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1d
comment What does it mean to play a note for half a second?
@thePetProjectProgrammer I never said 220Hz -- I pointed out the 220 oscillations to emphasize that there are still a large number of complete cycles even in one half of a second. The only time when you'll run into a problem is when the duration of the note is so short that it can't complete even a few of them.
1d
comment What does it mean to play a note for half a second?
Since the ear effectively does frequency analysis an uncertainty relation applies en.wikipedia.org/wiki/Fourier_transform#Uncertainty_principle -- thus a very short short signal does not have a well defined frequency, rather is has a spread of frequencies.
1d
comment What does it mean to play a note for half a second?
I guess that I learned a rule of thumb that is slightly more stringent than you.
2d
comment What is the difference between sharp note & flat note?
In 5-limit just intonation A# is lower ( 976.5 cents) than B flat (1017.6 [2-fifths, then a minor sixth up], or 996.1 [two fourths up] ).
Apr
20
comment Scientific references to singing?
Fundamentals of Musical Acoustics A. H. Benade, 1976?
Apr
7
comment With respect to right hand guitar technique, what does it mean to not scoop?
music.stackexchange.com/questions/20637/what-is-a-flat-wrist -- I think that this is a similar idea in the context of bass guitar.
Mar
23
comment How to play a G-chord?
Which G chord? Open, barred etc?
Mar
23
comment Classical examples of a 'fifth voice' or 'ghost soprano'
@jjmusicnotes This should probably be moved to chat -- this is my understanding of what is going on: combination tones do not exist /in the air/ (or more generally as any kind of mechanical oscillation). What is going on is that the pattern-matching mechanisms in the ear & brain detect 2f (and it's overtones -- this is the octave avbove) and 3f (and its overtones, this is one fifth above the 2f pipe) with the net result that the listener subjectively perceives that the pitch of that sound is 1f. This also underlys the way that church bells are tuned.
Mar
20
comment Classical examples of a 'fifth voice' or 'ghost soprano'
@jjmusicnotes here's a nice discussion of it: pykett.org.uk/resultantbass.htm#Introduction albeit with electronic organs. I might have an appropriate reference at home.
Mar
19
comment Classical examples of a 'fifth voice' or 'ghost soprano'
Your description of combination tones for pipe organs is wrong -- it's two pipes at different pitches (usually a note and a fifth above), and thus different lengths, to produce the effect of a lower pitch.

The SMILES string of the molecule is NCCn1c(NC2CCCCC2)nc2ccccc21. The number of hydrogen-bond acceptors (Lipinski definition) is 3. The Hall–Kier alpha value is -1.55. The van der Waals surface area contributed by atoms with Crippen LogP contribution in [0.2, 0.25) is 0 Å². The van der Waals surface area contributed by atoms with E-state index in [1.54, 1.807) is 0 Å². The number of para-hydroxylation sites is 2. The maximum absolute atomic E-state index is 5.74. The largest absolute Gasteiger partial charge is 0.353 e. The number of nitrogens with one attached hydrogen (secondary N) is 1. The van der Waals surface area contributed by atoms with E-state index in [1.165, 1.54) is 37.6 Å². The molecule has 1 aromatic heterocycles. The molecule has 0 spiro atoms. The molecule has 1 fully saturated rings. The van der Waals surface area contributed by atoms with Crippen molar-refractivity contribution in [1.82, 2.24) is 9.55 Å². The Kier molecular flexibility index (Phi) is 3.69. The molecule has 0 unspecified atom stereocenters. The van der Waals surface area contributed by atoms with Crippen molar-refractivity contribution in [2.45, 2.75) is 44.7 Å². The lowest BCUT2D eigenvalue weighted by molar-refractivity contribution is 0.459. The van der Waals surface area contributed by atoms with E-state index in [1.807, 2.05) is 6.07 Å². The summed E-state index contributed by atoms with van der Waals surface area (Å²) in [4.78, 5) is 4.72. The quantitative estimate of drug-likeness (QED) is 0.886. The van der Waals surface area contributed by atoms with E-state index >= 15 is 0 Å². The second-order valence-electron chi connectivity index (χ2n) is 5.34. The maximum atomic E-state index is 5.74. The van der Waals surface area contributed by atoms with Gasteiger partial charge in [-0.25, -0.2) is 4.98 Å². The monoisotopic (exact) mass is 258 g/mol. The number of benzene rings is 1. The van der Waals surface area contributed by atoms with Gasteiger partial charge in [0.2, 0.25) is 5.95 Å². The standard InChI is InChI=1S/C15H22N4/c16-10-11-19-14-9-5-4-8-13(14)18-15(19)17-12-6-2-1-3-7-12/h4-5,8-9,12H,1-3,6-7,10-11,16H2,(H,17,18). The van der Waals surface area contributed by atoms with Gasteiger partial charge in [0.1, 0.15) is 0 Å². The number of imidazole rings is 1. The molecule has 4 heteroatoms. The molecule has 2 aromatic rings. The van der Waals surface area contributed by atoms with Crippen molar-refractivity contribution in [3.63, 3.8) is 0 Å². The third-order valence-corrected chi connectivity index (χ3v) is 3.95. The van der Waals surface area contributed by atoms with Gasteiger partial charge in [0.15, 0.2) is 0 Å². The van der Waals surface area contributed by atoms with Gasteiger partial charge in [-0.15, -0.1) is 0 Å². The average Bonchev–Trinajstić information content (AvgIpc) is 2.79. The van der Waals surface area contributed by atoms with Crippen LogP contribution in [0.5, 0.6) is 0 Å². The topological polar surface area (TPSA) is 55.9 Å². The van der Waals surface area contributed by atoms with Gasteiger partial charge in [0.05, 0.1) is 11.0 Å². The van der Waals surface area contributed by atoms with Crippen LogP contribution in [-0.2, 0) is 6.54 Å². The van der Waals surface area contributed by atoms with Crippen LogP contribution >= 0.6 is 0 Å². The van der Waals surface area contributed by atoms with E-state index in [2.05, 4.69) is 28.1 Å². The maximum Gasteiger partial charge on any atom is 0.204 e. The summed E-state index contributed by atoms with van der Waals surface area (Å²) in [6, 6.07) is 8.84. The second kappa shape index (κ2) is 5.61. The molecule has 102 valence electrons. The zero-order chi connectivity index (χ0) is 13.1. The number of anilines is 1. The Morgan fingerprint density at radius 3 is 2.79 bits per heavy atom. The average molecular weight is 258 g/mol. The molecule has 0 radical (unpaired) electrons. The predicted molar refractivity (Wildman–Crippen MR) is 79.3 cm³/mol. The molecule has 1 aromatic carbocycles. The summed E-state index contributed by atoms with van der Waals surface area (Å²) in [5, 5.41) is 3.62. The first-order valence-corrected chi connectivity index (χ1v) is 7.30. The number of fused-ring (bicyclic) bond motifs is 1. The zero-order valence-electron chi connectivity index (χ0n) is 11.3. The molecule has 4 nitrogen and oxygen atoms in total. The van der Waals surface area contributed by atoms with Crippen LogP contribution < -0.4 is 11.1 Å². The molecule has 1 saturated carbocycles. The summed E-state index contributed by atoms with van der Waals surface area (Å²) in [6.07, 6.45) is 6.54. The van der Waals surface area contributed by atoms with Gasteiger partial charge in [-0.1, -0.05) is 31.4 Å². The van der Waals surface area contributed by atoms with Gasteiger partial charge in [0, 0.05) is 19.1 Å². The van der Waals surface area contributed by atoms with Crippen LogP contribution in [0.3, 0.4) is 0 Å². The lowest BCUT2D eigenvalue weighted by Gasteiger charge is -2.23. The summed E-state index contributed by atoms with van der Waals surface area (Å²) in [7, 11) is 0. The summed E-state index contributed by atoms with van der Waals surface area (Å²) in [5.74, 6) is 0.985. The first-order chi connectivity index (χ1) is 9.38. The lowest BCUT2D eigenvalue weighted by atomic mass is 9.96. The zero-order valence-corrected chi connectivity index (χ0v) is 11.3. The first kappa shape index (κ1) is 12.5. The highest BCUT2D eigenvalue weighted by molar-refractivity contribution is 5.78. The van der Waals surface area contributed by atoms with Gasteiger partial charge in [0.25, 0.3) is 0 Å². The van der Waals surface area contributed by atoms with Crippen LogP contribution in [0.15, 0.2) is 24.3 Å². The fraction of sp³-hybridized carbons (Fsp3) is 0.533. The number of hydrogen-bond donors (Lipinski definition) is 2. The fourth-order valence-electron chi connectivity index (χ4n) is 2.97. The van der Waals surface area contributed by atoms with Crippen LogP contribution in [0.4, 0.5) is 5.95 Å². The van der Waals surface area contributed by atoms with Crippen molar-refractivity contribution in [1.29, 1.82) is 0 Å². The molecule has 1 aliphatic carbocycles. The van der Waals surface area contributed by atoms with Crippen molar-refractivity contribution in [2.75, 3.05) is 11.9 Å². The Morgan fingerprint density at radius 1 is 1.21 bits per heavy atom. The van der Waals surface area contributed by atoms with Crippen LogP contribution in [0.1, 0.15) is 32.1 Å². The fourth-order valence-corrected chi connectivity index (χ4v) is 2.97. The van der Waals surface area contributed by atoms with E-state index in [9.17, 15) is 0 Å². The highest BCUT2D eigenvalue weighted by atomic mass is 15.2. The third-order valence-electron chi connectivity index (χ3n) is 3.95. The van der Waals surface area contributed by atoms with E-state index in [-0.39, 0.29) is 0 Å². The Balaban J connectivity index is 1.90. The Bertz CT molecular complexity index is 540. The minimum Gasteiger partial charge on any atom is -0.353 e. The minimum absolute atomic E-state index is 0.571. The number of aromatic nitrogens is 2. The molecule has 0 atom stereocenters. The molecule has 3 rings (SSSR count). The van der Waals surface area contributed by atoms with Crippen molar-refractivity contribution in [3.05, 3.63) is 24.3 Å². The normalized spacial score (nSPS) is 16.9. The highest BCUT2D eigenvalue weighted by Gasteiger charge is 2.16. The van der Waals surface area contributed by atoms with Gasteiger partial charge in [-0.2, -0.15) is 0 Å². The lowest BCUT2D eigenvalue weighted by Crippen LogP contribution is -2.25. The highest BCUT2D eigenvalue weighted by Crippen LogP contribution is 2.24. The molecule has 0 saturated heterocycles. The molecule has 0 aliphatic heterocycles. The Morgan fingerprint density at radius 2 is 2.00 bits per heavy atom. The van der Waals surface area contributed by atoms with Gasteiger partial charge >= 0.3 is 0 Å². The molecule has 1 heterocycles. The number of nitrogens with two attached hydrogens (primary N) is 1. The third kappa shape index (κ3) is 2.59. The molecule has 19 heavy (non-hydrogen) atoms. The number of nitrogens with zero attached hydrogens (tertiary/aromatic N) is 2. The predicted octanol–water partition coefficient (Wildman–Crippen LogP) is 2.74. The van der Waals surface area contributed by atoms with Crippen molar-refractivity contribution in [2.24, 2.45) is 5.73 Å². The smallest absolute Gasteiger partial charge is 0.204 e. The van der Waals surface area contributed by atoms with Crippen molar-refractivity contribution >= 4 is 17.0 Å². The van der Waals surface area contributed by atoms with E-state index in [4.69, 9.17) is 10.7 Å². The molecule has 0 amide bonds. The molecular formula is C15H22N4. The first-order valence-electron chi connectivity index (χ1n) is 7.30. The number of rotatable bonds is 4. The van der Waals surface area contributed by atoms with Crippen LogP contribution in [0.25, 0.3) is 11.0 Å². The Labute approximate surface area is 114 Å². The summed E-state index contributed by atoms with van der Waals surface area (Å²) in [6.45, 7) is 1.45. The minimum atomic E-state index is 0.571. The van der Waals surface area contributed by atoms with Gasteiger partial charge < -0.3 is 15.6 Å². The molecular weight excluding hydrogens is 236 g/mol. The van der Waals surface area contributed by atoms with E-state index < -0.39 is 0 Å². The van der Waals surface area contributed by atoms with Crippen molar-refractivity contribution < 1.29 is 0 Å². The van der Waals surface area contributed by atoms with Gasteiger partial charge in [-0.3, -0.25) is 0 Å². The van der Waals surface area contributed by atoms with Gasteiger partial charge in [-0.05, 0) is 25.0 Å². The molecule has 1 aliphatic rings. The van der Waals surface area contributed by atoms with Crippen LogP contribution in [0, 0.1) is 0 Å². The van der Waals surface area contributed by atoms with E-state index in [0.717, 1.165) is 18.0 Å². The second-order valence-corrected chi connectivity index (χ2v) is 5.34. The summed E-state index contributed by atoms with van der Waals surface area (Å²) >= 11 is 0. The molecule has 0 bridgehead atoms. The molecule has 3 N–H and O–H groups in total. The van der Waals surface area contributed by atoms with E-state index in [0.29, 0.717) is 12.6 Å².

Mar
19
comment Is “pattern-based” playing specific to instruments or tradition?
@DanDavis early classical, not 12 tone, sometimes a phrase/motif is repeated, transposed, but diatonically (Cmaj example: {c e g} => {d f a}) other times it is transposed chromatically (e.g. {c e g}=>{d f# a}) there's a term that distinguishes between these two.
Mar
19
comment Is “pattern-based” playing specific to instruments or tradition?
There's the proper music term for "transposing a phrase, keeping the intervals exactly the same", but I can't remember what it is. Something like chromatic alteration maybe?
Mar
19
comment John Bonham's bass drum technique
This is a "non-answer" -- i.e. your response is "there is no answer", which is dubious given the other high quality answers.
Mar
5
comment Is it learned or innate our reaction of happiness or sadness in music?
@Shevliaskovic (r lo) I consider it right at (but over) the edge, and probably better addressed by psychology. /How/ do we come to associate sound patterns with emotions? is a (developmental) psychology question. /Which/ sound patterns are associated with different emotions? is a question that can be answered in terms of ethno-musicology. (The similar questions that I'm aware of fall in the latter category).
Mar
5
comment Is it learned or innate our reaction of happiness or sadness in music?
I'm voting to close this question as off-topic because it is a psychology question.
Mar
4
comment Does the type of wood on a solid body electric guitar affect its tone or sound?
possible duplicate of How much does an electric guitar's body physics affect the tone, playability, etc?
Feb
27
comment Name of guy who teachs famous training technique for beginner drummers
fsi -- If you fleshed this out a bit more it would be a good answer.
Feb
24
comment How to efficiently play two consecutive notes on the same fret?
What style of music are you working on?
Feb
12
comment What exactly does practising scales teach?
When was the last time you practiced scales? When was the last time you practiced reciting the alphabet?
Feb
11
comment What exactly does practising scales teach?
Learning/reading is not the same as practising.